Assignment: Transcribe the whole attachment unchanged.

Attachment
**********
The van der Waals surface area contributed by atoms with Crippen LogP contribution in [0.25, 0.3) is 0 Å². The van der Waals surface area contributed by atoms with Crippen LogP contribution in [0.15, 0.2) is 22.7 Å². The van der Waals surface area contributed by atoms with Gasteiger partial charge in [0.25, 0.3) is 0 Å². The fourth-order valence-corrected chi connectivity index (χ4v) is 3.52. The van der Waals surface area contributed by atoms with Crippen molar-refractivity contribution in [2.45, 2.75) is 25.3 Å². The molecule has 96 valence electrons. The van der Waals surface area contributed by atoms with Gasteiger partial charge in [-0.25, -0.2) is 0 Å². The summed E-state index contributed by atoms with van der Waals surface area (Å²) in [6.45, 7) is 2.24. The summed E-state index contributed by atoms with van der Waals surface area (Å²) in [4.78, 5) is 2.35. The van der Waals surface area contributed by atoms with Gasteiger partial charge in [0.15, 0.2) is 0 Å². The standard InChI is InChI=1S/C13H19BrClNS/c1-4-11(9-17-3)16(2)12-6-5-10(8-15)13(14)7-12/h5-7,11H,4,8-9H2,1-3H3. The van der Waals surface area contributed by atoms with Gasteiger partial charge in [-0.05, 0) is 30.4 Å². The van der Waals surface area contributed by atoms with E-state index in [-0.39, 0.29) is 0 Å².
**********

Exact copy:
The van der Waals surface area contributed by atoms with Crippen LogP contribution in [0.25, 0.3) is 0 Å². The van der Waals surface area contributed by atoms with Crippen LogP contribution in [0.15, 0.2) is 22.7 Å². The van der Waals surface area contributed by atoms with Gasteiger partial charge in [0.25, 0.3) is 0 Å². The fourth-order valence-corrected chi connectivity index (χ4v) is 3.52. The van der Waals surface area contributed by atoms with Crippen molar-refractivity contribution in [2.45, 2.75) is 25.3 Å². The molecule has 96 valence electrons. The van der Waals surface area contributed by atoms with Gasteiger partial charge in [-0.25, -0.2) is 0 Å². The summed E-state index contributed by atoms with van der Waals surface area (Å²) in [6.45, 7) is 2.24. The summed E-state index contributed by atoms with van der Waals surface area (Å²) in [4.78, 5) is 2.35. The van der Waals surface area contributed by atoms with Gasteiger partial charge in [0.15, 0.2) is 0 Å². The standard InChI is InChI=1S/C13H19BrClNS/c1-4-11(9-17-3)16(2)12-6-5-10(8-15)13(14)7-12/h5-7,11H,4,8-9H2,1-3H3. The van der Waals surface area contributed by atoms with Gasteiger partial charge in [-0.05, 0) is 30.4 Å². The van der Waals surface area contributed by atoms with E-state index in [-0.39, 0.29) is 0 Å².